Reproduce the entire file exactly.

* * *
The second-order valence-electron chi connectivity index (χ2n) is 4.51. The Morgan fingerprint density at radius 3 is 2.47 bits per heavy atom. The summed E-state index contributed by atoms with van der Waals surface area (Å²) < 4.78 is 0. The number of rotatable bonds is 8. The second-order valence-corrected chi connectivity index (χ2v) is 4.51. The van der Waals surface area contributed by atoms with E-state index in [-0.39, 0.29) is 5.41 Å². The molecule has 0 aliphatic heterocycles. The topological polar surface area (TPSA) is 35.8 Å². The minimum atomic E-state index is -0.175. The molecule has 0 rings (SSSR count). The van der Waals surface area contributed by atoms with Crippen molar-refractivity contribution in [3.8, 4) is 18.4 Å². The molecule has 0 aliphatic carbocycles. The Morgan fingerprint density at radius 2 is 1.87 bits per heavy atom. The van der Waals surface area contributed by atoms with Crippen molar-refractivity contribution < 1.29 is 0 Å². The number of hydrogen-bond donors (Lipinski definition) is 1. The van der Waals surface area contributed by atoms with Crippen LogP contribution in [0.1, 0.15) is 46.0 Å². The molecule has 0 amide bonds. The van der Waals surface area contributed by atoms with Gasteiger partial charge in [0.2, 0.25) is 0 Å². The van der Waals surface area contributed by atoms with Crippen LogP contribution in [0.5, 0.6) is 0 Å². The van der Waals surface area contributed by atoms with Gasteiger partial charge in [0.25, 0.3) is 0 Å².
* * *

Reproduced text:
The second-order valence-electron chi connectivity index (χ2n) is 4.51. The Morgan fingerprint density at radius 3 is 2.47 bits per heavy atom. The summed E-state index contributed by atoms with van der Waals surface area (Å²) < 4.78 is 0. The number of rotatable bonds is 8. The second-order valence-corrected chi connectivity index (χ2v) is 4.51. The van der Waals surface area contributed by atoms with E-state index in [-0.39, 0.29) is 5.41 Å². The molecule has 0 aliphatic heterocycles. The topological polar surface area (TPSA) is 35.8 Å². The minimum atomic E-state index is -0.175. The molecule has 0 rings (SSSR count). The van der Waals surface area contributed by atoms with Crippen molar-refractivity contribution in [3.8, 4) is 18.4 Å². The molecule has 0 aliphatic carbocycles. The Morgan fingerprint density at radius 2 is 1.87 bits per heavy atom. The van der Waals surface area contributed by atoms with Crippen molar-refractivity contribution < 1.29 is 0 Å². The number of hydrogen-bond donors (Lipinski definition) is 1. The van der Waals surface area contributed by atoms with Crippen LogP contribution in [0.1, 0.15) is 46.0 Å². The molecule has 0 amide bonds. The van der Waals surface area contributed by atoms with Gasteiger partial charge in [0.2, 0.25) is 0 Å². The van der Waals surface area contributed by atoms with Crippen LogP contribution in [0.5, 0.6) is 0 Å². The van der Waals surface area contributed by atoms with Gasteiger partial charge in [0.25, 0.3) is 0 Å².